|Apparent survival and fecundity of sympatric Lesser Black-backed Gulls and Herring Gulls with contrasting population trends|Camphuysen, C.J.; Gronert, A. (2012). Apparent survival and fecundity of sympatric Lesser Black-backed Gulls and Herring Gulls with contrasting population trends. Ardea 100(2): 113-122. dx.doi.org/10.5253/078.100.0202
In: Ardea. Nederlandse Ornithologische Unie: Arnhem & Leiden. ISSN 0373-2266; e-ISSN 2213-1175, meer
Larus argentatus Pontoppidan, 1763 [WoRMS]; Larus fuscus Linnaeus, 1758 [WoRMS]
apparent survival; fecundity; Larus fuscus; Larus argentatus; populationtrends; sexual segregation; food limitation
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- Camphuysen, C.J., meer
- Gronert, A.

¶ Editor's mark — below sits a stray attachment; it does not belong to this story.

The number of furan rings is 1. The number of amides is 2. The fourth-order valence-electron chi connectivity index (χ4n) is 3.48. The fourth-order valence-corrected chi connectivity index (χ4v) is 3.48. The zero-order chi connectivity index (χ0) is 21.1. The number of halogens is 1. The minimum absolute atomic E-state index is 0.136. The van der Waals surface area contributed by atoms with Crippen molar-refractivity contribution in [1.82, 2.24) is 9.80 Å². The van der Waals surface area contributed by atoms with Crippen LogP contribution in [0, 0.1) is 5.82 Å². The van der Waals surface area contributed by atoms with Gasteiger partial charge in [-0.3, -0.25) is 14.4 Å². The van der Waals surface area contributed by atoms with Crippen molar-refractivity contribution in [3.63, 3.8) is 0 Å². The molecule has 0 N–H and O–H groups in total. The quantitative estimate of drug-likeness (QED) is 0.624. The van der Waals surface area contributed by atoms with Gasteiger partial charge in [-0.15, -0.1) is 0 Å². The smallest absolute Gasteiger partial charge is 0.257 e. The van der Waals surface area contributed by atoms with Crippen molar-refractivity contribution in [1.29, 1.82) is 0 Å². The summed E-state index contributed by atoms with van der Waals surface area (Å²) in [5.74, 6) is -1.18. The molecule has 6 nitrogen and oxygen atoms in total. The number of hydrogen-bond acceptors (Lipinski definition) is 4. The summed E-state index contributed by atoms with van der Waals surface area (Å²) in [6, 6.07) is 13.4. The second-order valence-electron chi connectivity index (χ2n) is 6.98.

Camphuysen C.J. & Gronert A. 2012. Apparent survival and fecundity of sympatric Lesser Black-backed Gulls and Herring Gulls with contrasting population trends. Ardea 100: 113-122. We investigated apparent survival (i.e. survival confounded by permanent emigration) on the basis of a colour-ring programme in which individual Lesser Black-backed Gulls Larus fuscus and Herring Gulls Larus argentatus could be monitored over time. The work was conducted in a large, mixed colony in the western Wadden Sea (Texel), where measures of fecundity were collected simultaneously. In Herring Gulls, we found a mean apparent annual adult survival of 79% in females and 86% in males. Additive year effects rather than sex provided highest model support in Lesser Black-backed Gulls, in which apparent survival for both sexes combined varied between 81% and 100% (mean approximate to 91%). Breeding success in Lesser Black-backed Gulls was significantly lower than that of Herring Gulls. Lesser Black-backed Gulls experienced four consecutive breeding seasons with very low fledging rates (2006-2009) as a result of cannibalism (60-67% of all hatchlings). Chick predation was generally lower in Herring Gulls. A strong population increase in Lesser Black-backed Gulls coincided with substantial population declines in Herring Gulls in the Wadden Sea in the late 20st and early 21st century. In Lesser Black-backed Gulls, apparent survival declined by about 10% in the last two study years, which could, in combination with the low fecundity, halt the current population increase. We suggest that future work should concentrate on underexplored aspects affecting fecundity and survival such as intermittent breeding and sexual differences in migration, foraging and breeding effort.